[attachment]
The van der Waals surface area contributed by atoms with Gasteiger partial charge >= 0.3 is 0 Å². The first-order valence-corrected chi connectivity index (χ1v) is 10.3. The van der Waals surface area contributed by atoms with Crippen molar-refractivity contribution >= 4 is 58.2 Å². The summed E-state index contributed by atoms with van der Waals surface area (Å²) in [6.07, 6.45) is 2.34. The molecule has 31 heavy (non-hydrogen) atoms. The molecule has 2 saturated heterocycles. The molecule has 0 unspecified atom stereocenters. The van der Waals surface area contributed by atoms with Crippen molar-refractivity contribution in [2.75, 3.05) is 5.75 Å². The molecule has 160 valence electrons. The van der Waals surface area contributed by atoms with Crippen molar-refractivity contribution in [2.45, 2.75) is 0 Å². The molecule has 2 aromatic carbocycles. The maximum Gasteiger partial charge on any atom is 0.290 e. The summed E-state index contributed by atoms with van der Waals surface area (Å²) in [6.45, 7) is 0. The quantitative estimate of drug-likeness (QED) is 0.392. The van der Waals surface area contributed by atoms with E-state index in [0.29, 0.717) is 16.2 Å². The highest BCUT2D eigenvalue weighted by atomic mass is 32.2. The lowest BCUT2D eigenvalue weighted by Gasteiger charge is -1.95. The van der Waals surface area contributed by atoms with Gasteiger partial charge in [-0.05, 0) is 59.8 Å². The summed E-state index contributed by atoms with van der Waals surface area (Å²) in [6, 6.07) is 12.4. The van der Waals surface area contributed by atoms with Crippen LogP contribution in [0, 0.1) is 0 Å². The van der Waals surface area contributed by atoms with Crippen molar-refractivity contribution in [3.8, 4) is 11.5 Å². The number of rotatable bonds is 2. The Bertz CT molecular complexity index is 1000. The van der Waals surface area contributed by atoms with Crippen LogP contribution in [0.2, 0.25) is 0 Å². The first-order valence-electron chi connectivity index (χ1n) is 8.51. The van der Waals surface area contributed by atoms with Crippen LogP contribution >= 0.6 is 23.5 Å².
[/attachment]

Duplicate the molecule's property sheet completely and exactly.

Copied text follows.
The van der Waals surface area contributed by atoms with Gasteiger partial charge >= 0.3 is 0 Å². The first-order valence-corrected chi connectivity index (χ1v) is 10.3. The van der Waals surface area contributed by atoms with Crippen molar-refractivity contribution >= 4 is 58.2 Å². The summed E-state index contributed by atoms with van der Waals surface area (Å²) in [6.07, 6.45) is 2.34. The molecule has 31 heavy (non-hydrogen) atoms. The molecule has 2 saturated heterocycles. The molecule has 0 unspecified atom stereocenters. The van der Waals surface area contributed by atoms with Crippen molar-refractivity contribution in [2.75, 3.05) is 5.75 Å². The molecule has 160 valence electrons. The van der Waals surface area contributed by atoms with Crippen molar-refractivity contribution in [2.45, 2.75) is 0 Å². The molecule has 2 aromatic carbocycles. The maximum Gasteiger partial charge on any atom is 0.290 e. The summed E-state index contributed by atoms with van der Waals surface area (Å²) in [6.45, 7) is 0. The quantitative estimate of drug-likeness (QED) is 0.392. The van der Waals surface area contributed by atoms with E-state index in [0.29, 0.717) is 16.2 Å². The highest BCUT2D eigenvalue weighted by atomic mass is 32.2. The lowest BCUT2D eigenvalue weighted by Gasteiger charge is -1.95. The van der Waals surface area contributed by atoms with Gasteiger partial charge in [-0.05, 0) is 59.8 Å². The summed E-state index contributed by atoms with van der Waals surface area (Å²) in [6, 6.07) is 12.4. The van der Waals surface area contributed by atoms with Crippen LogP contribution in [0, 0.1) is 0 Å². The van der Waals surface area contributed by atoms with Crippen molar-refractivity contribution in [3.8, 4) is 11.5 Å². The number of rotatable bonds is 2. The Bertz CT molecular complexity index is 1000. The van der Waals surface area contributed by atoms with Crippen LogP contribution in [0.2, 0.25) is 0 Å². The first-order valence-electron chi connectivity index (χ1n) is 8.51. The van der Waals surface area contributed by atoms with Crippen LogP contribution >= 0.6 is 23.5 Å².